On 3/30/2021 at 10:09 AM, ser33 said:

using carbon on top of regular plastic looks very strange and suggests a purely marketing component of this mod, since all the benefits of carbon are lost with this design. unlike the same CURV from Bauer, which is a complete composite without the use of cheap plastic and works accordingly

The carbon sheet itself is mostly carbon on Vaughn. Only it's not hardened and solidified by resin but plastic to keep some elasticity. Actually it might be something else than plastic like PE. But it behaves like plastic, melts with same amount of heat as PE etc. If that was what you were referring to.

I'll see if I have a good spot to take a picture of the structure. What I've written down is what I see. I haven't read or found any absolute fact on this material Vaughn is using.

Edit: Got a picture of an edge from the 220 gloves thumb protector. Can't actually tell how many layers there are but quite a lot.

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Edited by ArdeFIN
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Had a lot of fight with this 2000 glove to make it work. Well I can't tell if it is now but that is being revealed pretty soon as I get the glove together again.

First a picture of the cuff where I added a layer of 8mm LD foam to fill up the empty space the HD foam has left as it's been compressed during time.

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Then one picture of the new plastic. I shaped it out from the palm jenpro so it should fit in pretty well. The shape is a lot different than the original plastic was.

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I had some trouble with the palm padding and finger plate. The plate was sewn in a bit off and that caused it to being skewed and miss the break line partially.

Fixing this would require me to take of the plate and reset it which I wasn't really up to now since the glove was pretty good before.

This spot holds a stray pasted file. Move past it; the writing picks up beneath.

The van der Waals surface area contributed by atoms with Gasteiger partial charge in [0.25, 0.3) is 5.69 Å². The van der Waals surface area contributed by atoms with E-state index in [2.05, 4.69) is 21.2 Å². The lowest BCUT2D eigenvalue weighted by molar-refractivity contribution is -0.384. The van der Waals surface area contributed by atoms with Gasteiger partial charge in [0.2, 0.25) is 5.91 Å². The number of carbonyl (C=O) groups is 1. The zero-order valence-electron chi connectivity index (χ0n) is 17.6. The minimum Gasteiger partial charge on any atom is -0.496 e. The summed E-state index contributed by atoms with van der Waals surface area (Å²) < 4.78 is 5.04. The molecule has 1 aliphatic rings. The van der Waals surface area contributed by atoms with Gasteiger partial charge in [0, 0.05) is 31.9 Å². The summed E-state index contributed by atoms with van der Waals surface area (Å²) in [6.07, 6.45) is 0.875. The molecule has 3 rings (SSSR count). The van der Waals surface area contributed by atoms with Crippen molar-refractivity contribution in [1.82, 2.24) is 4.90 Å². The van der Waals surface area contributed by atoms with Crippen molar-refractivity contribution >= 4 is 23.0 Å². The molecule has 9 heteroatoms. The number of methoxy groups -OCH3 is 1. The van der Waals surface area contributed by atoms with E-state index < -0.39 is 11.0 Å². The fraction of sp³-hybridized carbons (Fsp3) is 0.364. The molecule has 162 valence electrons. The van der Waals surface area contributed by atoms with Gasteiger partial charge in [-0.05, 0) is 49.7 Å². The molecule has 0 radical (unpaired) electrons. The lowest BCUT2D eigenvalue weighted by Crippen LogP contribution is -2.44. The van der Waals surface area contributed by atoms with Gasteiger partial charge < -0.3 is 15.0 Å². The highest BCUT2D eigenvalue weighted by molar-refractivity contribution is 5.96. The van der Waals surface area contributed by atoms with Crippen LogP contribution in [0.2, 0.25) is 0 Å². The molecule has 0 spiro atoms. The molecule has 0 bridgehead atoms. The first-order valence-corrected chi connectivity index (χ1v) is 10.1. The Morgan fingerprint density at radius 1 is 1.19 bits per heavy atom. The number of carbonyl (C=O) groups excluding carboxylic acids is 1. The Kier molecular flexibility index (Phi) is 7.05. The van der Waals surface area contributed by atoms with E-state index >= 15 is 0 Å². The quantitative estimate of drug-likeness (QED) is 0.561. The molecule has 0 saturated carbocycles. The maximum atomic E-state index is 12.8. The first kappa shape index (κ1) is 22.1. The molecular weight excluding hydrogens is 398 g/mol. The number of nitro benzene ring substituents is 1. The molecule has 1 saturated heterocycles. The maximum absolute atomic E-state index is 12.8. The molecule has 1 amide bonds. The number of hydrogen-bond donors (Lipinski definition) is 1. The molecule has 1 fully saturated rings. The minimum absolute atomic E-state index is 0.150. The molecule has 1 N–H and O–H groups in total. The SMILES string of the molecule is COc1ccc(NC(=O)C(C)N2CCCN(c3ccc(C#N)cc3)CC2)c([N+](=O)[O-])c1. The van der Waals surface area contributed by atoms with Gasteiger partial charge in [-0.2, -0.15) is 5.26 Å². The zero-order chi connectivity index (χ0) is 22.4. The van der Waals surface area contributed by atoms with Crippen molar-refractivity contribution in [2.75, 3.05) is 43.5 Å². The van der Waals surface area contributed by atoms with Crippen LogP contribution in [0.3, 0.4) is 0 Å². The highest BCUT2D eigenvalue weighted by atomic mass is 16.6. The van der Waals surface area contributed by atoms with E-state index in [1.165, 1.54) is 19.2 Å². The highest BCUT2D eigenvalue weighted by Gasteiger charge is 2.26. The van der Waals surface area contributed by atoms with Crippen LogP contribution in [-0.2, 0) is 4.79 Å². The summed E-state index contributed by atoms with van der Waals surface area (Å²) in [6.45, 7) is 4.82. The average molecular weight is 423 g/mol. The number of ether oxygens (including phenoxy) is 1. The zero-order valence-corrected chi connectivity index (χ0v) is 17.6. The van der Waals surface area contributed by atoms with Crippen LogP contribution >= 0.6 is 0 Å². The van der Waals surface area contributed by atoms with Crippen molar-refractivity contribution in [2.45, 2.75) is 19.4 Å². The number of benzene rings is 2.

So I just cut out the extra felt on the edge to give some room there. In midlane you may notice the black circles which mark where the holes next to them should be if the padding is aligned to other parts by the finger plate holes.

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Well actually the mid plastic was really just thrown in and that's it. The holes on the plastic should be on a straigth line to fit the jenpro sheet holes.

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And if the holes where matched and used like it is the lining would be as follows.

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This is about the same amount that the finger plate is skewed too. While I'm not going to fix the finger plate I made a new plastic for the midlane with tapered ends and a narrower overall size so that it fits in the channel sewn on the felt. (didn't manage any decent picture on this one)

Narrower plastic here with an improved alignment should help the break to work smoothly. I'm still trying to figure out how could I move the knots of the mid lacing away from my palm area. The pocket end is wasy though but the other end might need a few more holes to the jenpro.

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Posted (edited)